Jonathan LeVine Gallery is pleased to present Wilder, an exhibition of new paintings, drawings and sculptures by Seattle-based artist Scott Musgrove in what will be his third solo exhibition at the gallery.
“The animal shall not be measured by man. In a world older and more complete than ours they move finished and complete, gifted with extensions of the senses we have lost or never attained, living by voices we shall never hear. They are not brethren, they are not underlings, they are other nations, caught with ourselves in the net of life and time, fellow prisoners of the splendor and travail of earth.” —Henry Beston, American writer and naturalist (1888–1968)
Musgrove’s multidisciplinary works focus on themes of exploration, discovery and conservation of the natural world through his depiction of extinct animals that may (or may not) have existed. In his distinct style of figurative surrealism, he paints his creatures in pristine environments, as they might have looked before the arrival of humans and rise of endangered wildlife concerns.
The artist’s work is painted and sculpted with an imaginative attention to the anatomical details of his subjects. Through a combination of both real and imagined biological attributes, Musgrove illustrates his creative take on evolution by presenting alternative theories to natural selection. In some instances the animals are posed as if in a diorama, making the works appear like portraits and keeping with Man’s desire to tame and control nature.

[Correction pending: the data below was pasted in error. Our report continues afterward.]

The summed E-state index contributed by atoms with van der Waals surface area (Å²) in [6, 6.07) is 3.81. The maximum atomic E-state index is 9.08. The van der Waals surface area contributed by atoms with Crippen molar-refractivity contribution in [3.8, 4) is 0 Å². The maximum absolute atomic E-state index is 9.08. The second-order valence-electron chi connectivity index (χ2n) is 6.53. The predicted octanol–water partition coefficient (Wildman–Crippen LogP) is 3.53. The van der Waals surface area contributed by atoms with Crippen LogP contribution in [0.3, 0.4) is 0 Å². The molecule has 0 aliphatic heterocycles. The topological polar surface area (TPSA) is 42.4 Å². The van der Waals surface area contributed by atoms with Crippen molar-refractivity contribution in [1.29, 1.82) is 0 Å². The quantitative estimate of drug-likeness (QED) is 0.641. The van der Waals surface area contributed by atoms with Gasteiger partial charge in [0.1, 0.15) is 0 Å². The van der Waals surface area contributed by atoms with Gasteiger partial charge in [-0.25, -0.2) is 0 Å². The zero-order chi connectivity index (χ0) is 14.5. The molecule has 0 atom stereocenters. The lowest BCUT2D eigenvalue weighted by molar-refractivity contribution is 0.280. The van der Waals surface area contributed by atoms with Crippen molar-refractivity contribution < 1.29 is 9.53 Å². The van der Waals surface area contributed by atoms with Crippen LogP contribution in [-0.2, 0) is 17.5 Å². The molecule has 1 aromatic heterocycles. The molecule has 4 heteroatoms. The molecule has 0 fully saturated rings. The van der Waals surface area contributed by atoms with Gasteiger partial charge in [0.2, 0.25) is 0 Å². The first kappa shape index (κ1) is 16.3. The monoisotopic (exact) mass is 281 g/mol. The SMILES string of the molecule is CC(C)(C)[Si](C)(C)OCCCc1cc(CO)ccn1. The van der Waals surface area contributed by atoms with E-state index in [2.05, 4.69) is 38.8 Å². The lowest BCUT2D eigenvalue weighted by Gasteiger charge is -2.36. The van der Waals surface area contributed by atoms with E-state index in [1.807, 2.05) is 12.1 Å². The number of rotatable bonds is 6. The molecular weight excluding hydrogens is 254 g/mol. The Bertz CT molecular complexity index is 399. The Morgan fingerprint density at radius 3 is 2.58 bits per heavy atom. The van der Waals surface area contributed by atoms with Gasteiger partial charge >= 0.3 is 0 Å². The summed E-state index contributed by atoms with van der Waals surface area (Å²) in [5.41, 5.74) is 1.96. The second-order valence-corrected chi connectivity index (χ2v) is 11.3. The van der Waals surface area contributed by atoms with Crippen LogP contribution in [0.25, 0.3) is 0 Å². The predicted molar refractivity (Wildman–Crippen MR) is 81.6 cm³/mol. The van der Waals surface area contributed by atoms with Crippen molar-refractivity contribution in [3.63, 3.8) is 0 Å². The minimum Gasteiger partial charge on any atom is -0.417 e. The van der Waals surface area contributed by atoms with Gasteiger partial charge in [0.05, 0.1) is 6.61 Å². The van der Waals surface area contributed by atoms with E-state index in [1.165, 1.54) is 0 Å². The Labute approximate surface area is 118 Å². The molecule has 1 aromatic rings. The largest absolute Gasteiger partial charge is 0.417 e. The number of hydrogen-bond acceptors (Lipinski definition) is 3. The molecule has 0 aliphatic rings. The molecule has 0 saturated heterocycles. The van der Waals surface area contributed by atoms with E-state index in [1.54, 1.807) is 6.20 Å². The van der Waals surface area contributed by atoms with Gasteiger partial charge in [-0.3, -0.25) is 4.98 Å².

Although Musgrove’s artistic approach often has an element of humor due to the whimsical characteristics of his creatures, it doesn’t diminish the sincerity or urgency of the issue. The current rate of the extinction of species is accelerating and it is the artist’s intention to spread that message through his work. He explains:
“Unfortunately, it’s too late for these once proud creatures. They are gone and we shall never see the likes of them again. Let us take care with what we have left and make sure we don’t repeat the mistakes of the past.”